As it was a nice sunny day and there was no wind I thought I'd finish my birding for April with a look down into Foxlow Lagoon.
There was quite a lot of water in the Lagoon (more than when I last looked, at the start of the month. There were also quite a few common waterbirds, but as the sunlight was reflecting off the water it was very hard to pick up detail. So largely estimated numbers.
Land birds were easier to get a good look at and also a little more exciting. Bird of the Day was Southern Whiteface: not the most excitingly coloured bird (basically small and brown, with a dob of white on the face) but quite nusual in the Carwoola area. There were at least four present muddled in with a mixed flock including Yellow-rumped Thornbill, Australasian Pipit, Diamond Firetail, Willie Wagtail and Flame Robins.
The only one of those I managed to get a snap of was a female Flame Robin.
There were a couple of the more spectacular (OK, simply spectacular) males present but they were either flighty or hid behind fence posts so no photo.
Welcome Swallows were more cooperative.
Indeed while I walked a few metres down the road to investigate the Whiteface situation theyproved why roof rails are a Good Thing. Note that on this trip I did not hit a single Cassowary.
This is a snip from the previous photo as I thought the flight shot was rather spiffy.
The roadside veg here is snow gum (Eucalyptus pauciflora). The new growth was very attractive - I'm glad we have planted a few as part of our recovery effort.
I read on the ABC site today of the death of Robin Millhouse, sometime Attorney-General for South Australia and Justice of the Supreme Court of South Australia.
The obituary on the ABC site mentions quite a bit about him but doesn't make a few links between the different parts of his principles that tended to go against each other. Before getting to those it should be noted that he did stick to what he believed in. After the Liberal Movement (of which he and Steele Hall were founders) morphed into the Australian Democrats, Millhouse stuck with the Democrats whereas most others went back to the Liberals.
The ABC mentions that he was a committed Christian so it wasn't that surprising that my first memory of him was when he led protests against the performance of Jesus Christ Superstar in Adelaide in 1972. This was during the Dunstan years so it also isn't surprising that a member of the Liberals wasn't well known to me.
However it is unusual to find a person with such a role introducing a bill to legalise prostitution and to champion the nudist beach at Maslin's Beach in South Australia.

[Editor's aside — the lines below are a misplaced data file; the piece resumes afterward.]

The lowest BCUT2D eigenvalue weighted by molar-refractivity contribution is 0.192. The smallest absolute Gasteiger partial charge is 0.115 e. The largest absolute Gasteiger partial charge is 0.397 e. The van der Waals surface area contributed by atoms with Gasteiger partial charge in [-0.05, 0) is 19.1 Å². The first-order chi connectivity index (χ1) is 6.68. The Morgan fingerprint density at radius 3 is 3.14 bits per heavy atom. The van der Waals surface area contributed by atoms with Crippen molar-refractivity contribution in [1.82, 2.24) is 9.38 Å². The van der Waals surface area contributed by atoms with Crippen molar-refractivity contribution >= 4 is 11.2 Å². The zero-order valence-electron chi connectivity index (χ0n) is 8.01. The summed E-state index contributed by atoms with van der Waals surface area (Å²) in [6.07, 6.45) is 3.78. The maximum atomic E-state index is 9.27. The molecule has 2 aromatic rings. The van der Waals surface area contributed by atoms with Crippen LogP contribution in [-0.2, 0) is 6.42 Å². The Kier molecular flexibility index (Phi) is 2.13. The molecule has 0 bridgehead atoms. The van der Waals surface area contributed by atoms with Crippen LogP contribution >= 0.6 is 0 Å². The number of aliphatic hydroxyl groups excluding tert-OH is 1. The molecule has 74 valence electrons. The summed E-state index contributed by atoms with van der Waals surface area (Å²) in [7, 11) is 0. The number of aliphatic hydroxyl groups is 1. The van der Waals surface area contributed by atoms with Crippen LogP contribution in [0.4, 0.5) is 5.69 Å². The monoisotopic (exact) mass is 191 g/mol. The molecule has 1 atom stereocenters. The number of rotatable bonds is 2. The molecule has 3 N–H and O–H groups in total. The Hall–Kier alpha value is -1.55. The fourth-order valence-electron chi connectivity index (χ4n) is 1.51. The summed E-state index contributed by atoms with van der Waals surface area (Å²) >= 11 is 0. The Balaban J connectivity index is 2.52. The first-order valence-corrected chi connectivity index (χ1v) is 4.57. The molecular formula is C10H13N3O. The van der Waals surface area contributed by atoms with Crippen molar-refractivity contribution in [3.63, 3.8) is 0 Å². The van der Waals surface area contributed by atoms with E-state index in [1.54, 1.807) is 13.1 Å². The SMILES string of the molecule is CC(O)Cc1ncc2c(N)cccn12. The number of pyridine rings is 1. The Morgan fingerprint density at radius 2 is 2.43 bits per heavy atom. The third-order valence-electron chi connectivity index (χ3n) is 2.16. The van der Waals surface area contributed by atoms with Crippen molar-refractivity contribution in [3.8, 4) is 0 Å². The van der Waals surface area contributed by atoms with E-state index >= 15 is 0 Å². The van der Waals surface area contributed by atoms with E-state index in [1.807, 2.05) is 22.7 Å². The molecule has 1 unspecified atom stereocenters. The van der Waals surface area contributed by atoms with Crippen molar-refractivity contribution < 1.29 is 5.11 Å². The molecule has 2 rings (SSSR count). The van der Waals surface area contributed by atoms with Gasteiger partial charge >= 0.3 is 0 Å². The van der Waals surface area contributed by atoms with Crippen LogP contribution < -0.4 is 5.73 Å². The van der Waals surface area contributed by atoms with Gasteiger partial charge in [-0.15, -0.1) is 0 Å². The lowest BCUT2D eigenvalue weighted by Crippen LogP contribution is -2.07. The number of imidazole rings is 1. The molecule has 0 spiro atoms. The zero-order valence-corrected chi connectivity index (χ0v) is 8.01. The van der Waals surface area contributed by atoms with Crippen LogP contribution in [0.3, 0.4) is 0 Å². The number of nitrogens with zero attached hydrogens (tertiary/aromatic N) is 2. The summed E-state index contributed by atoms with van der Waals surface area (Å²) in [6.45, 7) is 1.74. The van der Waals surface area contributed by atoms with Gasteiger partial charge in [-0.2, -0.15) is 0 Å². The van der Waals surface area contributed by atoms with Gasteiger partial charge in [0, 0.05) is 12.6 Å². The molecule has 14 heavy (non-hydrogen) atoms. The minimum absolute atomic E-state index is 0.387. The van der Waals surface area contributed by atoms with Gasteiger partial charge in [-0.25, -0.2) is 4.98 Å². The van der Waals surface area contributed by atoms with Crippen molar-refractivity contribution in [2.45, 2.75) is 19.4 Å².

With regards to the latter some of my friends used to run with him on weekend mornings using a course that included Maslins. He was a good runner and would apparently sprint to the start of the unclothed area rip off his shorts and singlet, carry them through the unclothed area and put them on again at the far side!
His running also (indirectly) contributed to the resolution of a question I had developed about why few runners in Sydney ever greeted one another while in Canberra and Adelaide runners were very convivial.. I was in Sydney one weekend in the mid 1980s to run the City to Surf and on the day before did my usual run from Hyde Park through the CBD and over the Harbour Bridge. On this day just about everyone said "G'day" which was most unusual for that area. Then I came across Millhouse, running past the Opera House and greeting everyone, and suddenly I twigged: all the greeters were people from interstate.
Straying from the core subject of this post my conclusion got slightly modified in the 1990s when we stayed in Marrickville. On runs there, everyone greeted me (usually with very thick accents indicating Greek, Russian or Lebanese ancestry). It was the wealth of the Anglos in central Sydney that was the issue not geography. Finishing off this side issue, we were in New York in 1997 and I found that running Central Park I also got very little interaction with other runners (nearly all of whom were anglos); from memory 80% of runners totally ignored everyone else; 20% responded to a greeting and 0% initiated an exchange. That had changed in 2005-06 - everyone greeted one another (apart from the dweets running with earphones playing Kurt Cobain rubbish). One of the small ways 11 September 2001 changed people in that city.
This afternoon Frances noticed a bunch of tiny red spiders on the track heading further up our block. I went to take some photos and eventually re-located them. I have included the more interesting images here in the hope that someone can identify them.- that has happened - see below.